Liberation theology was a radical movement that grew up in South America as a response to the poverty and the ill-treatment of ordinary people. The movement was caricatured in the phrase If Jesus Christ were on Earth today, he would be a Marxist revolutionary[...] 
The late Pope John Paul II was frequently criticised for the severity with which he dealt with the liberation movement.
His main object was to stop the highly politicised form of liberation theology prevalent in the 1980s, which could be seen as a fusion of Christianity and Marxism. He was particularly criticised for the firmness with which he closed institutions that taught Liberation Theology and with which he removed or rebuked the movement's activists, such as Leonardo Boff and Gustavo Gutierrez.
He believed that to turn the church into a secular political institution and to see salvation solely as the achievement of social justice was to rob faith in Jesus of its power to transform every life. The image of Jesus as a political revolutionary was inconsistent with the Bible and the Church's teachings.

The full John Allen National Catholic Reporter profile of the new Pope, during his life as a priest in South America is here.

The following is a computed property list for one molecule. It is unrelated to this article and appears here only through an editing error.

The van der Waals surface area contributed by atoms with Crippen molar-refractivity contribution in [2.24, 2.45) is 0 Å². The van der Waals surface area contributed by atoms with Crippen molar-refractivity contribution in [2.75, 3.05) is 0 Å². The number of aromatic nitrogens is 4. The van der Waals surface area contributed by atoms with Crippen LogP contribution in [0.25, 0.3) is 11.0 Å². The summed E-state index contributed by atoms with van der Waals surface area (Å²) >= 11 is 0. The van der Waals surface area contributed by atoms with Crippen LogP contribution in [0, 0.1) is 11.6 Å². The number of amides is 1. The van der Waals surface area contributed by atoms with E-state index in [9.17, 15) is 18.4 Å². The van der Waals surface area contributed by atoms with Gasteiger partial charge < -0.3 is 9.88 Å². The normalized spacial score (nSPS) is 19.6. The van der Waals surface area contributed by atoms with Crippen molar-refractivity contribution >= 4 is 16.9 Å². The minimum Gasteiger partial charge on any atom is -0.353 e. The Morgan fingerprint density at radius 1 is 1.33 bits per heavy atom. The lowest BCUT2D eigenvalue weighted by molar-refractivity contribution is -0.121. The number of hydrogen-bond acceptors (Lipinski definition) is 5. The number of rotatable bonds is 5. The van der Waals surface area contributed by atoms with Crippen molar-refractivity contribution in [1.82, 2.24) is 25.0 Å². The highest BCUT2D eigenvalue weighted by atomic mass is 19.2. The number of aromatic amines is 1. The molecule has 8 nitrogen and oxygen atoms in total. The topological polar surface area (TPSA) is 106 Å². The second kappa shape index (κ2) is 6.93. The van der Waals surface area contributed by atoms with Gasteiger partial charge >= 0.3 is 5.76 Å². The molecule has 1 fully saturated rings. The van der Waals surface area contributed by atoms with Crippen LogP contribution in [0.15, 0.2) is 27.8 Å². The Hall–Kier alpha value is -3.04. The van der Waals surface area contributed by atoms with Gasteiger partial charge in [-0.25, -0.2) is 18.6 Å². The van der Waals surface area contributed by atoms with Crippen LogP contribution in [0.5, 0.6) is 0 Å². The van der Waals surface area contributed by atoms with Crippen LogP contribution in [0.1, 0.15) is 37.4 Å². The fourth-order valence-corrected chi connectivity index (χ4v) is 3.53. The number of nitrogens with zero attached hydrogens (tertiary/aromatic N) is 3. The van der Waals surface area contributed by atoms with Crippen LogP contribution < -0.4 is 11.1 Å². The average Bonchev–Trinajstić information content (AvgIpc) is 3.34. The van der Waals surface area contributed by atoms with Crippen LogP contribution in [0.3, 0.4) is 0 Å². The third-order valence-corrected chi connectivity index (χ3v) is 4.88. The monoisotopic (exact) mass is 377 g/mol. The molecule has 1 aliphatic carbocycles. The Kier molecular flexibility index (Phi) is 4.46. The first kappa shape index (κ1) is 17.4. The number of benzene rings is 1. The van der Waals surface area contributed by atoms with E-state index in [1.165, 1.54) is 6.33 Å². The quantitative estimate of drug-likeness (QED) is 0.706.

1. I sincerely believe that instead of critizing Catholic social teaching, we should be defending the moral foundations and implications of capitalism, which bring about a far more humane world than the current interventionist statism to which we are subjected around the world.

    We cannot expect the Catholic hierarchy to draw better economic conclusions than the Nobel prize-winning economists that recommend progressively more interventionist measures at every turn.

    We should, however, point out relentlessly that capitalism is the only social organization system that fully respects and preserves the basic human dignity of all peoples around the world, allowing for their optimal material thriving, which is a basic concern of the Catholic Church, especially for the peoples of underdeveloped countries.

    They do not know what capitalism is. If they understand it, they could become a staunch supporter of capitalistic policies, precisely on ethical grounds, and especially as statist policies get far more oppressive around the world.

    1. Explaining what capitalism is, is too complicated. Better yet, why not just explain that everyone should have the right to earn a living as they see fit, as long as it is not harmful to others, and should have the right to spend their money as they see fit.

      Good luck with all this. Until such time as governments can disconnect themselves from bankers and fiat debt money, you'll never see anything accomplished that conflicts with the basic ponzi scheme at work now around the world in the statist entitlements system.

      Socialism works best for the banking class and the politicians. Everyone else is just fodder for the grist mill.

  2. Cardinal Jorge Mario Bergoglio was interviewed by X-Catholic Chris Mathews of MSNBC. The Cardinal after living under these socialist regimes for years has become a strong believer in Capitalism ! Chris Mathews was made a fool of in this interview and hence it was not aired ! So much for honest journalism ! An excellent revealing interview !